The rural highways in the area, which are maintained by the provincial government, are all open to traffic, except the Olías-to-Totalán and Cútar-to-El Borge roads.
King changes story yet again in new testimony
By Oliver McIntyre
Accused double-murderer Tony Alexander King late last week gave testimony for the third time in the judicial investigation into the 1999 killing of 19-year-old Rocío Wanninkhof in Mijas, and, as in previous declarations, he changed his version of who was involved in the crime and how it occurred. King’s latest testimony points the finger at his acquaintance Robert Graham, also British, and Spaniard Dolores Vázquez, who was previously tried and found guilty for the crime but later released from jail when the higher courts annulled the trial on technicalities.
According to King’s new testimony, on the day of the Wanninkhof murder he was given a hallucinogenic drug (possibly LSD) by Vazquez and Graham and ‘hypnotised’ by the latter. He also claimed that a fourth person was with them in the car at the time of crime, and that he remembers only that that person was a family member of the victim. In his drugged and hypnotised state, he said, Graham and Vazquez made him smoke a cigarette and then threw the butt on the ground at the scene of the murder.
JURY OR TRIBUNAL?
Coming out of the session, the lawyer for the family of Rocío Wanninkhof, Marcos García Montes, told reporters that the new testimony indicates that there was no sexual motive for the crime, which would mean the case could be tried before a jury rather than by a tribunal. He also called for testimony from the psychologist to whom King allegedly confessed to the killing. Meanwhile, King’s new lawyer, Javier Saavedra, indicated that he may call for Dolores Vázquez and Robert Graham to testify again in the judicial investigation.
Correos warns of telephone scam
NEWS Staff Reporter
The Correos postal company issued a warning last week about a telephone scam being operated falsely under its name in Málaga. According to Correos, it has received at least five complaints from consumers who were called and told that they had received a package but the address was wrong or incomplete and they needed to call the post office to claim the item. The number they were given to call was an ‘806’ or ‘807’ number, which are extra-fee lines that charge up 1.95 euros per minute. The scam is simply to get people to call those numbers and keep them on the line as long as possible to ring up excessive charges.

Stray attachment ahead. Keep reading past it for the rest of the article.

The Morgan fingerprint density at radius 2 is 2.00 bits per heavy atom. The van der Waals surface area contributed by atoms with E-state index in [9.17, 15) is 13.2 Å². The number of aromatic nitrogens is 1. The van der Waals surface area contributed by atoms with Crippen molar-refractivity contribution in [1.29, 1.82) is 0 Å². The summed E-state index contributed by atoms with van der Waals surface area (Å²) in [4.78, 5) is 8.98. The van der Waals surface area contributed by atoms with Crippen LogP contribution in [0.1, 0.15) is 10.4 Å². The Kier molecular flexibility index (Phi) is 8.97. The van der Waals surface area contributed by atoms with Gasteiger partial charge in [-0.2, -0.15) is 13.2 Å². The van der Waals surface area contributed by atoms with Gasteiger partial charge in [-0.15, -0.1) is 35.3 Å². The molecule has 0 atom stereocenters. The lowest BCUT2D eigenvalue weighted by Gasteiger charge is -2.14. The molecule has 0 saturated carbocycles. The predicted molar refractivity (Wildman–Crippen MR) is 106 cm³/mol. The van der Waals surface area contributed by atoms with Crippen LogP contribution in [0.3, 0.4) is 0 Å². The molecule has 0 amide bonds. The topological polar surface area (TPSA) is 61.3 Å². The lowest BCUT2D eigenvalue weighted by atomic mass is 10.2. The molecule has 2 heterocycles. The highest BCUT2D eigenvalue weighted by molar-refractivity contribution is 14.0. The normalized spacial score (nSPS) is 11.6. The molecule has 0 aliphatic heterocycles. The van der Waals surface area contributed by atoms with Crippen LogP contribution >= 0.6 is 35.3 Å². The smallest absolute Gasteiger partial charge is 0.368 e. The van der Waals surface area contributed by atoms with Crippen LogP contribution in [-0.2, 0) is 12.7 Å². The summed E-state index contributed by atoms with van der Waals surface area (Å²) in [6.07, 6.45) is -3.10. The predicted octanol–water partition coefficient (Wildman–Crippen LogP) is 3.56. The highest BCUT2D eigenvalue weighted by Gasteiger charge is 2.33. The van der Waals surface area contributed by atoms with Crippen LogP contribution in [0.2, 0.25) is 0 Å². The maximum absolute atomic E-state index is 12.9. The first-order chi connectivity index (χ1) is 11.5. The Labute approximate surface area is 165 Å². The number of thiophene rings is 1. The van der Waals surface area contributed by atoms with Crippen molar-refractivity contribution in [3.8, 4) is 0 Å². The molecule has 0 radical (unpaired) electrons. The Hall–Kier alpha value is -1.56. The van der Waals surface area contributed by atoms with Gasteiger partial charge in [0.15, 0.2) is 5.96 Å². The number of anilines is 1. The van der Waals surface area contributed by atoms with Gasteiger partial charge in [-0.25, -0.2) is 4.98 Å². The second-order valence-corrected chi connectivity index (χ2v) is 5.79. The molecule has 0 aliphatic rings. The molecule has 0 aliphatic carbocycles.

Correos advises that it has no ‘806’ or ‘807’ telephone numbers; the only special number it operates is its 900 50 60 70 toll-free information line. It also indicates that the only time it returns packages is when the recipient refuses to take delivery or the package sits for a specified period of time at the post office without being claimed, in which cases the item is returned to the sender.
Britons seek overturning of damages case
By David Eade
Two Britons, John Shane Smith and his father, Robert Smith, both resident in Gibraltar have gone to La Línea court to have a judgement against them overturned on procedural grounds.
The case was brought by La Línea resident Domingo Sody who was seriously injured 10 years ago when a high-speed Zodiac launch piloted by John Smith, but owned by his father Robert, ran over him on the Levante beach. Mr Sody was seriously injured in the incident and his lawyer has described him ten-years-on as an invalid and in fragile health.
The Smiths are seeking to have the judgement against them thrown out on procedural grounds stating that the court case was full of errors and defects. In addition they are demanding that Domingo Sody should bear all the costs of the case.
Mr Sody’s lawyer has demanded that the court impose the judgement already made against the pair. He has asked for their properties and assets in Spain to be embargoed or their car impounded as it passes through customs at the La Línea border or that the British father and son should pay the 63,000 euros plus interest and costs originally awarded by the court.